A. Vaudeville circuit. For a time he worked as accompanist for blues singer Ma Rainey. In the late 1920s he settled in Chicago, Illinois. For a time he, Albert Ammons, and Meade Lux Lewis lived in the same Chicago rooming house. In 1928 he recorded his influential "Pine Top's Boogie Woogie", one of the first "boogie woogie" style recordings to make a hit, and which cemented the name for the style.
Pine Top talks over the recording, telling how to dance to the number. He said he originated the number at a house-rent party in St. Louis, Missouri. Pinetop was the first ever to direct "the girl with the red dress on" to "not move a peg" until told to "shake that thing" and "mess around".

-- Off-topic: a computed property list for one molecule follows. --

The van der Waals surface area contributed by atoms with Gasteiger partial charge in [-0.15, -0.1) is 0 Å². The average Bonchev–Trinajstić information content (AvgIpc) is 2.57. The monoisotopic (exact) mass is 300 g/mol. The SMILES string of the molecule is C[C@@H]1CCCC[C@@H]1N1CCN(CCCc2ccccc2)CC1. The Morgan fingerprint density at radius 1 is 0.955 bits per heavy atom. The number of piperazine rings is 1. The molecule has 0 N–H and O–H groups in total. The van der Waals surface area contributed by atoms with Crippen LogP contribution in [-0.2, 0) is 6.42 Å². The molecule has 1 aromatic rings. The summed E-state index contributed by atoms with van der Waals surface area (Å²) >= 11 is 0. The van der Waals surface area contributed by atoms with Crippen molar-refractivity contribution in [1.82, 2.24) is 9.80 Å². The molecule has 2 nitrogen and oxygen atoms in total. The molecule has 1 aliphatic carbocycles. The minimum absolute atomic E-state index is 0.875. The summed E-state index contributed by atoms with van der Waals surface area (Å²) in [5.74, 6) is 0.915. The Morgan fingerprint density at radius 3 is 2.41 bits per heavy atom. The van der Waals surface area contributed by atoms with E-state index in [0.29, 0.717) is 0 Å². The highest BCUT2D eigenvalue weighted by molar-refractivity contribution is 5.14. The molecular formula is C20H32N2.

Muddy Waters' pianist Pinetop Perkins was named for his later recording of the song. Ray Charles adapted "Pine Top's Boogie Woogie" for his song "Mess Around". Pinetop Smith was scheduled to make another recording session for Vocalion Records but died from a gunshot wound in a dance-hall fight in Chicago the day before the session. Sources differ as to whether he was the intended recipient of the bullet. "I saw Pinetop spit blood" was the famous headline in Downbeat magazine. In 1975 the Bob Thiele Orchestra recorded a modern jazz album called I saw Pinetop Spit Blood that included a treatment of "Pinetop's Boogie Woogie" as well as the title song.
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